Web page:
Online Video Ad Model Mimics TV Sales Approach

NEW YORK A year ago, when TV programmers were just beginning to put significant amounts of longer-form video online, pricing formulas were as varied as the deals and pretty much came down to the price a buyer was willing to pay. But now, with a better sense of the size and composition of online audiences, buyers and sellers say that, more and more, deals are based on eyeballs delivered, complete with guarantees, just like in the offline TV sector.

Case in point:, which next month will switch to an impressions-based pricing model for video, forgoing its current flat-fee approach. The move is timed to the introduction of a new video player that the site will unveil in December.

The decision by to switch to an impressions-based model follows a similar move by earlier in the year. Other sites, like and Video Egg, have also embraced that model.

“A lot of it is being driven by the networks coming into the space,” said Jeff Ratner, managing partner and digital director at MindShare Interaction, adding that the impressions-based formula will be one of several models likely to be used extensively with online video. “I think you are going to have pay-for-performance models as well. Right now it’s essentially based on viewership.”

In the online space, the impressions formula provides an even better read on the audience, Ratner said, “because once that commercial or video is initiated on the computer, it’s an actual impression, not an estimated one,” as is the case with broadcast TV. will sell impressions on a pre-roll basis, said Kyoo Kim, vp of sales. “If you want one million video ad impressions a month, we will guarantee you one million pre-roll video ad impressions for that time period.”

The pricing changes come amid projections for significant growth in online video ad spending over the next five years. Emarketer reported in July that ad spending for online video advertising would be $775 million for 2007, rising to $4.3 billion in 2011. Forrester Research figures, released last month, exceeded that, projecting growth to reach $7.1 billion by 2012.

The spending projections coincide with recent surveys that indicate online video usage is escalating rapidly. A study issued last week by the Cabletelevision Advertising Bureau reported that 70 percent of men 18-24 watched Web video in the last seven days, and 37 percent of all respondents reported watching a TV program on the Web in the last month., an early provider of full episodes of prime-time shows online for free, moved to an impressions-based ad model early this year. When the network introduced programs to the site in 2006, ads were priced on a flat fee and based on so-called “share of voice.” Thus, a single sponsor would pay the full freight, but if two advertisers sponsored a show, the cost was split evenly between the two.

“[That period] was a time to understand who and what we were going to deliver,” said Cynthia Poncé, svp, general sales manager, digital and new media for ABC. “We thought we would sell impressions at some point. It’s a television model, and we’re in a [similar] media model.”

With its shift to impressions-based pricing, is also moving to a time-based model, which reduces the number of ads the audience is exposed to. Under the outgoing system, a viewer is exposed to a new ad every time he or she clicks on a different video. With the new set-up, a timer starts once the user clicks a video and a new ad won’t be served to that computer for at least three minutes, no matter how many videos are clicked.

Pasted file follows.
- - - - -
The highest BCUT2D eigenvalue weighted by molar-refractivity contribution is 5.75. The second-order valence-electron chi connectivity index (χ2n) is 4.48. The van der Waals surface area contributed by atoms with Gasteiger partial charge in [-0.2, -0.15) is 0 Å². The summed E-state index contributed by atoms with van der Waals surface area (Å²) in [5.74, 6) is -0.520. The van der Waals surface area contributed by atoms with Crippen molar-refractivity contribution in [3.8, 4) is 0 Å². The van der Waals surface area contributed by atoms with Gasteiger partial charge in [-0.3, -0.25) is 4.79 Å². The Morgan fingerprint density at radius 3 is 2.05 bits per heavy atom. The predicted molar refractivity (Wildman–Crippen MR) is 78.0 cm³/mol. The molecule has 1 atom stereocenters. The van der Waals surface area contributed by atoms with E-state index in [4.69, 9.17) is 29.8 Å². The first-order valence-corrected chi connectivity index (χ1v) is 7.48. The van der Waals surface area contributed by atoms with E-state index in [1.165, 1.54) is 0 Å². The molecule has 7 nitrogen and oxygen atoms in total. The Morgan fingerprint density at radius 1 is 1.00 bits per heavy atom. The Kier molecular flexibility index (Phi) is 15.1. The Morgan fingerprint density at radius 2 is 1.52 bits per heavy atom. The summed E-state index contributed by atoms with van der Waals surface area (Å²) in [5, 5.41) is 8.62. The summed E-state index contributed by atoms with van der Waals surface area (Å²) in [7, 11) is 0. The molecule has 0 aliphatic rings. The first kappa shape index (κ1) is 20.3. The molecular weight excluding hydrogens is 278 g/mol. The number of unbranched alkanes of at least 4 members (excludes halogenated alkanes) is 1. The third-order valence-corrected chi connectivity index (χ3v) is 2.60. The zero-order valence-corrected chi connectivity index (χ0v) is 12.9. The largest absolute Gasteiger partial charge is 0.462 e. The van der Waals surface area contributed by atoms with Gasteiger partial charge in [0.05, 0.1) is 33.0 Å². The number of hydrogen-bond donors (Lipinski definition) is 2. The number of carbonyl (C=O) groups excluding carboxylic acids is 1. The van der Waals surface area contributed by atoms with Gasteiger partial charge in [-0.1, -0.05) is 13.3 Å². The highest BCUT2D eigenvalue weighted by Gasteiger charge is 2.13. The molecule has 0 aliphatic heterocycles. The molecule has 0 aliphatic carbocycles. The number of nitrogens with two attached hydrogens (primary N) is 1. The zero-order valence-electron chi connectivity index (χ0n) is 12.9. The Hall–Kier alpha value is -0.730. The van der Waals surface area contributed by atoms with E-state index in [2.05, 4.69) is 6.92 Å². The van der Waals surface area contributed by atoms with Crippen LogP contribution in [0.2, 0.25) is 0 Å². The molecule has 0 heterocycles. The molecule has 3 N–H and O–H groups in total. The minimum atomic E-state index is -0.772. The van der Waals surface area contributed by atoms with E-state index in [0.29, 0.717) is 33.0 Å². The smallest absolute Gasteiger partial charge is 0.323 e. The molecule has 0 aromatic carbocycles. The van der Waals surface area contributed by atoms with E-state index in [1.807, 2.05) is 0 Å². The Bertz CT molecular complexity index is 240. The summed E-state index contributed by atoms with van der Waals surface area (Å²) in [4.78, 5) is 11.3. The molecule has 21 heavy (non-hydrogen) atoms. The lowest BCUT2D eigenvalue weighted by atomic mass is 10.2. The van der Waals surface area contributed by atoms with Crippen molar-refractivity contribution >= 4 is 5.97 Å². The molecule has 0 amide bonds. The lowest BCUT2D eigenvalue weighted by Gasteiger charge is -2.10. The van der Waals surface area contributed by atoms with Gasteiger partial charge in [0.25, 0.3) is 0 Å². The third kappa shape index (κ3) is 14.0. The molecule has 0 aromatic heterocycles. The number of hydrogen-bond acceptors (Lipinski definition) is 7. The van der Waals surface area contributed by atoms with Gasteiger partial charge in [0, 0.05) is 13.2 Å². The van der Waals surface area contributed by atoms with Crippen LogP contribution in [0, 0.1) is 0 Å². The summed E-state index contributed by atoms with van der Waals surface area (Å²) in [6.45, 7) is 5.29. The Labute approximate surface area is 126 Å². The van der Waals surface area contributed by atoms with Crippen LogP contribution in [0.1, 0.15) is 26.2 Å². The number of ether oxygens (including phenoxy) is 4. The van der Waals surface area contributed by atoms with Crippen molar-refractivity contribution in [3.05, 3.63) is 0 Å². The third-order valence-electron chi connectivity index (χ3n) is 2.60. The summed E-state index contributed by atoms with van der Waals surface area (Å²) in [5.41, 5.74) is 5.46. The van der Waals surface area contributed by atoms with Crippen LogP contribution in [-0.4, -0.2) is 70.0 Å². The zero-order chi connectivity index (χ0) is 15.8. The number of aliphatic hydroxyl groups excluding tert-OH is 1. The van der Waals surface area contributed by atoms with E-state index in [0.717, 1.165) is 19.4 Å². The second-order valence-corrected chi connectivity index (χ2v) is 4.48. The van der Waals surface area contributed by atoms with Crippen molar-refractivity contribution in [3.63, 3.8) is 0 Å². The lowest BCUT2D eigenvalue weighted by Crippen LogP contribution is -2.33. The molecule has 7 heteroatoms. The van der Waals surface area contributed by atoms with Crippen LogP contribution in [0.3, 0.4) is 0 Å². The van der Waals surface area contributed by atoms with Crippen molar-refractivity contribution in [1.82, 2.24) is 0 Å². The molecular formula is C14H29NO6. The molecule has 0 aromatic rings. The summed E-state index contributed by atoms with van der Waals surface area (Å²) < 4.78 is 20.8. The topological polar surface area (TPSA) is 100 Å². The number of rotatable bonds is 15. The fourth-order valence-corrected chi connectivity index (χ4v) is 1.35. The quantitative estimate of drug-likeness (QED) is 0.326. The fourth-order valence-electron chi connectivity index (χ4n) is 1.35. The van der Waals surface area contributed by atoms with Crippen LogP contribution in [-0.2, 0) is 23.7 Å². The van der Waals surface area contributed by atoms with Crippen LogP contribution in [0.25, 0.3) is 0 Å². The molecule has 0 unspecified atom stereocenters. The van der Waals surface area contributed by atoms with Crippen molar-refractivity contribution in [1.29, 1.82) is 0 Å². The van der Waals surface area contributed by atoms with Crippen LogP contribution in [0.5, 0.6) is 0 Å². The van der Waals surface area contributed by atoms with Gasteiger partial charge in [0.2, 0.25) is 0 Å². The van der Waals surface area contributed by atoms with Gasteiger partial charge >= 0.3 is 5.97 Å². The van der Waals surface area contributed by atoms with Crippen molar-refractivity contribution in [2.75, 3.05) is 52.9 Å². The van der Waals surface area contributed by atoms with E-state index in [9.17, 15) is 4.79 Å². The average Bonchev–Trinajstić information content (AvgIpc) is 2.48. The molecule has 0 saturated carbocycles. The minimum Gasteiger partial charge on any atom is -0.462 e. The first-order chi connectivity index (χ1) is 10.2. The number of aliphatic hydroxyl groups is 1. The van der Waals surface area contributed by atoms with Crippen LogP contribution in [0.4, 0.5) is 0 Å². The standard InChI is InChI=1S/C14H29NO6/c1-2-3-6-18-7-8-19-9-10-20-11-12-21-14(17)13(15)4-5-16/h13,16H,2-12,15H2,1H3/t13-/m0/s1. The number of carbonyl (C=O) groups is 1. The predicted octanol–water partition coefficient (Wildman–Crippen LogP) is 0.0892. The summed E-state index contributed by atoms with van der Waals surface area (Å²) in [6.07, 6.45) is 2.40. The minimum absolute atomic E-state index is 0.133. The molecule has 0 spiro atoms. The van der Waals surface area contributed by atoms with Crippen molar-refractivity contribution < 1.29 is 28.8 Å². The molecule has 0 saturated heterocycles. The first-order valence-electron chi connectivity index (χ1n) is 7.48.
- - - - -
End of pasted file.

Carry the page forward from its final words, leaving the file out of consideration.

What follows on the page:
“It’s a better user experience because they now have a lot more flexibility to jump around and see different content and consider consuming more before being served more pre-roll,” said Mark Marvel, video sales director for

Matt Sanchez, CEO of Video Egg, an online video production company that launched in 2005, agreed with Ratner that the TV model will serve as the foundation for the majority of Internet video ad-pricing models, at least for now. “It seems like that is what media buyers are looking for today. We started out on a [cost-per-thousand-viewers] basis. For us, we were trying to make it sort of simple for advertisers to understand—that seemed to make the most sense,” he said. But the era of online video is just beginning, and models will evolve over time, he added.

Ratner and others said that, increasingly, TV dollars would shift to the online video sector, which would prompt more sites to pursue those dollars. Eric Hadley, CMO at, an online video site targeting men 18-34, is betting on original programming. The site offers standard video ad products, including pre- and post-roll and an interstitial that resembles a curtain splitting in front of the screen. Two ads, left and right of the screen, take up much of the space. “This strategy breaks down the clutter and gives the advertiser a share of voice in the focus,” said Hadley. Heavy’s ad pricing varies, though it is impression based.

Video Egg’s Sanchez said standardization of form, measurement and reporting would be required before the industry can focus on brand engagement. “But one of the interesting things those [ and] shifts represent is the promise of measurability on the Internet,” said Sanchez.

Tracey Scheppach, svp, video innovations director at Starcom USA, said she commends programmers who are adapting their business models to a consumer-friendly experience that still gives advertisers what they are paying for. “We don’t want to kill the golden goose. If advertising is perceived as annoying, I think it will backfire on us,” she said.

The flip side, said Ratner, is that, increasingly, viewers would watch shows like NBC’s Heroes online instead of on TV. “Advertisers want to reach both audiences,” he said.